http://upload.wikimedia.org/wikiped...Riemann_sphere1.jpg/250px-Riemann_sphere1.jpg

It's not helpful to regard complex infinity as a number you can just use the same way as any other complex number. It's an ideal point, created through a little mathematical magic. The Wolfram page is telling you how Mathematica treats complex infinity ... it's not telling you what complex infinity really is in terms of mathematics.

I hope this might help put the Wolfram page into context.

By the way, where did (-1)! = [itex]\tilde{\infty}[/itex] come from?
 
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  • #6
SteveL27 said:
By the way, where did (-1)! = [itex]\tilde{\infty}[/itex] come from?
z! has a first-order pole at every negative integer.
 
  • #7
plugging (-1)! into wolfram alpha gives (-1)! = [itex]\tilde{\infty}[/itex]
 

Related to What Is the Real Part of x Divided by the Factorial of -1?

What does it mean to divide by complex infinity?

Dividing by complex infinity means dividing a complex number by a very large complex number with an infinite magnitude. This results in a very small complex number that approaches zero.

Is division by complex infinity a valid mathematical operation?

Yes, division by complex infinity is a valid mathematical operation in the field of complex analysis. It is often used to evaluate the limit of a function as the input approaches infinity.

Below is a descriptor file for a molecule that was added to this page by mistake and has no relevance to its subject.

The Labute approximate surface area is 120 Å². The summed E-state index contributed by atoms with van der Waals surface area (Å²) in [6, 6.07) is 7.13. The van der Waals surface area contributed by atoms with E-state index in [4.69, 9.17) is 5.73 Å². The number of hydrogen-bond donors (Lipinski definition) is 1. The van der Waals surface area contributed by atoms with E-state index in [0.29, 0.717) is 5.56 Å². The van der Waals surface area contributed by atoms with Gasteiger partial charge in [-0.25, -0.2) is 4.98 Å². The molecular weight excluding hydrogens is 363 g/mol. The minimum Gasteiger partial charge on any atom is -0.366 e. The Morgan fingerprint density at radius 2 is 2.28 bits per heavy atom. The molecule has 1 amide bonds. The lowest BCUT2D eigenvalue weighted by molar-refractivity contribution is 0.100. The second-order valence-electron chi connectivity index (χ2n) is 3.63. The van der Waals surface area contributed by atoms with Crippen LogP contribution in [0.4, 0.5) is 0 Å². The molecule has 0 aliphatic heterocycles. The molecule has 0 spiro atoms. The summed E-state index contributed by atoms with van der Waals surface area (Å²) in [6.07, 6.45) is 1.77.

Can division by complex infinity result in a complex number?

Yes, division by complex infinity can result in a complex number. This is because the result of the division depends on the complex number being divided and the magnitude of the complex infinity being used.

What is the difference between dividing by complex infinity and dividing by real infinity?

The main difference between dividing by complex infinity and dividing by real infinity is that the former involves complex numbers while the latter involves real numbers. Additionally, dividing by complex infinity can result in a complex number while dividing by real infinity always results in a real number.

How is division by complex infinity used in practical applications?

Division by complex infinity is commonly used in engineering, physics, and other fields to evaluate the behavior of systems as they approach infinity. It is also used in complex analysis to study the properties of complex functions.